Studying the headache nature in both study groups revealed that the pain was unilateral and throbbing in most patients (Table 3). This agreed also with Loder et al. [26], who reported that about two-thirds of their migraine patients have unilateral and throbbing headache. Most of the patients in our study reported that attacks were usually triggered by many factors such as lack of sleep, stress, riding transportation, fasting, and certain odor. Accordingly, the quality of their life either routine daily life or their work performance was severely affected in many patients in both groups (Table 4). This agreed with Hamed et al. [21] who studied the epidemiology of migraine in Upper Egypt. They reported that 65% of patients had severe attack that stopped their daily activities. Additionally, the most common auditory symptoms in the present study was phonophobia as 95% of the migraine group and 85% of the VM group were complaining of phonophobia (Table 4). This agreed with Alborzi et al. [27] who found that the most common migraine auditory symptoms is phonophobia. Usually, phonophobia comes in association with photophobia. In the present study, the same percentage of patients who had phonophobia in both groups also reported photophobia (Table 4). This agreed with Vingen et al. [28], who reported that the same number of patients who complained of phonophobia had associated photophobia. Accordingly, these similarities between phonophobia and photophobia in migraine provide evidence that both phenomena share a common pathophysiological mechanism.

The vestibular symptoms of vestibular migraine were quite variable. They included episodic true vertigo, positional vertigo, constant imbalance, movement-associated disequilibrium, and/or lightheadedness (Fig. 2). Symptoms occurred before the onset of headache, during headache, or during headache-free interval (Figs. 3 and 4). Similarly, Neuhauser et al. [29] also reported that all forms of dizziness can occur with migraine. They were examined by VNG; we found that 25% of patients did not show any VNG abnormalities. Positional nystagmus was the commonest finding and was recorded in almost 70% of subjects. Caloric hypofunction was very infrequent [5%]. None of the subjects demonstrated oculomotor abnormalities (Table 5). Similarly, Hazzaa et al. [25] studied VNG in 98 patients with VM. VNG test results demonstrated positional nystagmus in almost 60% of subjects. Accordingly, our result support the hypothesis that the lesion in VM is peripheral lesion. This agreed with Hazza et al. [30] who hypothesized the predominance of peripheral vestibular pathway affection among VM patients, with the absence of central vestibular findings in the vestibular test battery.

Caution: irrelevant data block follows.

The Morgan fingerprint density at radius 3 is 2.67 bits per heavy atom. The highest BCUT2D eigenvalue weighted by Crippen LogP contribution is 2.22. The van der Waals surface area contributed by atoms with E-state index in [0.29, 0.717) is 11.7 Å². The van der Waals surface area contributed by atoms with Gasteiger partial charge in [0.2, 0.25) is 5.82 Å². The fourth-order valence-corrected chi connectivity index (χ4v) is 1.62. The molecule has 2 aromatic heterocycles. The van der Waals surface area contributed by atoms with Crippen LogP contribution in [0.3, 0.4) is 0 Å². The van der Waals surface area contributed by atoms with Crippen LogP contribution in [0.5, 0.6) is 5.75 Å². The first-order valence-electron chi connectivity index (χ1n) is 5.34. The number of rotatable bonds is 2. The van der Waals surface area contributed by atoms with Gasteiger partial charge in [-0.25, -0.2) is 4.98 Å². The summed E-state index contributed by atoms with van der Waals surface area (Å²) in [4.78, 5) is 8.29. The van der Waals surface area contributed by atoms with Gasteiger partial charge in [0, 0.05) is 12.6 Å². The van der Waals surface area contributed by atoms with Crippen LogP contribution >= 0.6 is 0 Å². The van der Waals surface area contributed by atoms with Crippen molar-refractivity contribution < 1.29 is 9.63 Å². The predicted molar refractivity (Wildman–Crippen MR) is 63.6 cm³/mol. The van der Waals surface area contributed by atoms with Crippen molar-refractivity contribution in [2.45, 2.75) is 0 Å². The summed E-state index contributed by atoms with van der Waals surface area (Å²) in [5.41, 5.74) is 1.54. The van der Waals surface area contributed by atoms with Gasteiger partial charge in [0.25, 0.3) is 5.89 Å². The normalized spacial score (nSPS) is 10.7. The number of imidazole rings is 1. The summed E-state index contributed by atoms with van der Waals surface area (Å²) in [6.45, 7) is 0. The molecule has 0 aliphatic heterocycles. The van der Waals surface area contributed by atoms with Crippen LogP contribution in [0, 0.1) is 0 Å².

Fig. 2
figure 2

Bar chart showing description of vertigo complaint in the VM group. This figure revealed that sense of self rotation with imbalance was the commonest type of the vertiginous attack

Fig. 3
figure 3

Bar chart showing the temporal relationship of migraine and vertigo among VM patients. Most patients (more than two-thirds) suffered from migraine before vertigo

Fig. 4
figure 4

Bar chart showing the percentage of patient complaints in the study groups using the Adult Central Auditory Processing Questionnaire. Memory and attention problems were the commonest complaint in both groups

This was also explained by Furman [16] who supported the theory that migraine induced vasospasm and subsequent decrease in regional blood flow to the inner ear via the internal auditory artery from the anterior inferior cerebellar artery [AICA]. This could cause transient ischemia, with subsequent transient or permanent peripheral vestibular dysfunction. Numerous studies have documented that migraine can lead to permanent auditory and vestibular deficits resulting from the repeated circulation problems and plasma extravasation during the attacks. Subsequently, in patients with long-standing repeated attacks of migraine, vestibular dysfunction of peripheral type is more vulnerable to occur.

Table 6 and Fig. 4 represented the results of the Central Auditory Processing Questionnaire. The most common complaint for both groups was problems in memory and attention followed by difficulty in understanding speech in background noise. Central auditory processing test result in the control as well as in the study groups were shown in Tables 7 and 8. They showed reduced scores of both study groups in comparison with the control group. The mean scores were below the ninety-five confidence limit of the control group denoting abnormal central auditory test results. Further analysis by comparing the three groups showed statistically significant difference in all central auditory test results between the two study groups and the control group. However, there was no significant difference between the migraine group and the vestibular migraine group. This agreed with Dash et al. [31] who stated that clinical symptoms and cochleovestibular findings in cases of migraine with and without vertigo revealed no statistically significant difference.